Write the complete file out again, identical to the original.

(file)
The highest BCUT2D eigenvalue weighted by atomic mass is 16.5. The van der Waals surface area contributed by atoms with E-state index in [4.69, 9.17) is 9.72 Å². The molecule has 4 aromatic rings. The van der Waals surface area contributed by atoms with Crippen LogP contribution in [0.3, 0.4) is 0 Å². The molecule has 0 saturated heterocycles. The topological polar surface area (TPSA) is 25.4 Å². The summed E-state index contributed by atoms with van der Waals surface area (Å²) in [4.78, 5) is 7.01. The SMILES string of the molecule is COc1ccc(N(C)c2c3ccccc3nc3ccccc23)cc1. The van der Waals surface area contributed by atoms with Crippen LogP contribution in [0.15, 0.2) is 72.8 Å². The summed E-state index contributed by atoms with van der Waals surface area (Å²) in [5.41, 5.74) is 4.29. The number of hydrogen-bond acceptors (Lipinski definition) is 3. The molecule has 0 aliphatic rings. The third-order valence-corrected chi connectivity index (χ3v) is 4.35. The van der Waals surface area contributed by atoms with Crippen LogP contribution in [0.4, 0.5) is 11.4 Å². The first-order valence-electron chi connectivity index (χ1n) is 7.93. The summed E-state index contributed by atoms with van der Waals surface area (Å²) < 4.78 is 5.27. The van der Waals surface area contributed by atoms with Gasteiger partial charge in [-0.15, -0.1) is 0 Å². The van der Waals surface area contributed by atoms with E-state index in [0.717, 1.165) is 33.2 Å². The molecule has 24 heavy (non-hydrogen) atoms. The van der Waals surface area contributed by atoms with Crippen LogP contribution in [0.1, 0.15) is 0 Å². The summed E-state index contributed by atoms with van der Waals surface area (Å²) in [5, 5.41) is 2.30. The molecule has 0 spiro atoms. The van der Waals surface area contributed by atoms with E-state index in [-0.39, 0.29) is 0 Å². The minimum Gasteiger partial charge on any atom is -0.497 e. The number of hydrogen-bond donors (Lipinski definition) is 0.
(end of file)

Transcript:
The highest BCUT2D eigenvalue weighted by atomic mass is 16.5. The van der Waals surface area contributed by atoms with E-state index in [4.69, 9.17) is 9.72 Å². The molecule has 4 aromatic rings. The van der Waals surface area contributed by atoms with Crippen LogP contribution in [0.3, 0.4) is 0 Å². The molecule has 0 saturated heterocycles. The topological polar surface area (TPSA) is 25.4 Å². The summed E-state index contributed by atoms with van der Waals surface area (Å²) in [4.78, 5) is 7.01. The SMILES string of the molecule is COc1ccc(N(C)c2c3ccccc3nc3ccccc23)cc1. The van der Waals surface area contributed by atoms with Crippen LogP contribution in [0.15, 0.2) is 72.8 Å². The summed E-state index contributed by atoms with van der Waals surface area (Å²) in [5.41, 5.74) is 4.29. The number of hydrogen-bond acceptors (Lipinski definition) is 3. The molecule has 0 aliphatic rings. The third-order valence-corrected chi connectivity index (χ3v) is 4.35. The van der Waals surface area contributed by atoms with Crippen LogP contribution in [0.4, 0.5) is 11.4 Å². The first-order valence-electron chi connectivity index (χ1n) is 7.93. The summed E-state index contributed by atoms with van der Waals surface area (Å²) < 4.78 is 5.27. The van der Waals surface area contributed by atoms with Gasteiger partial charge in [-0.15, -0.1) is 0 Å². The van der Waals surface area contributed by atoms with E-state index in [0.717, 1.165) is 33.2 Å². The molecule has 24 heavy (non-hydrogen) atoms. The van der Waals surface area contributed by atoms with Crippen LogP contribution in [0.1, 0.15) is 0 Å². The summed E-state index contributed by atoms with van der Waals surface area (Å²) in [5, 5.41) is 2.30. The molecule has 0 spiro atoms. The van der Waals surface area contributed by atoms with E-state index in [-0.39, 0.29) is 0 Å². The minimum Gasteiger partial charge on any atom is -0.497 e. The number of hydrogen-bond donors (Lipinski definition) is 0.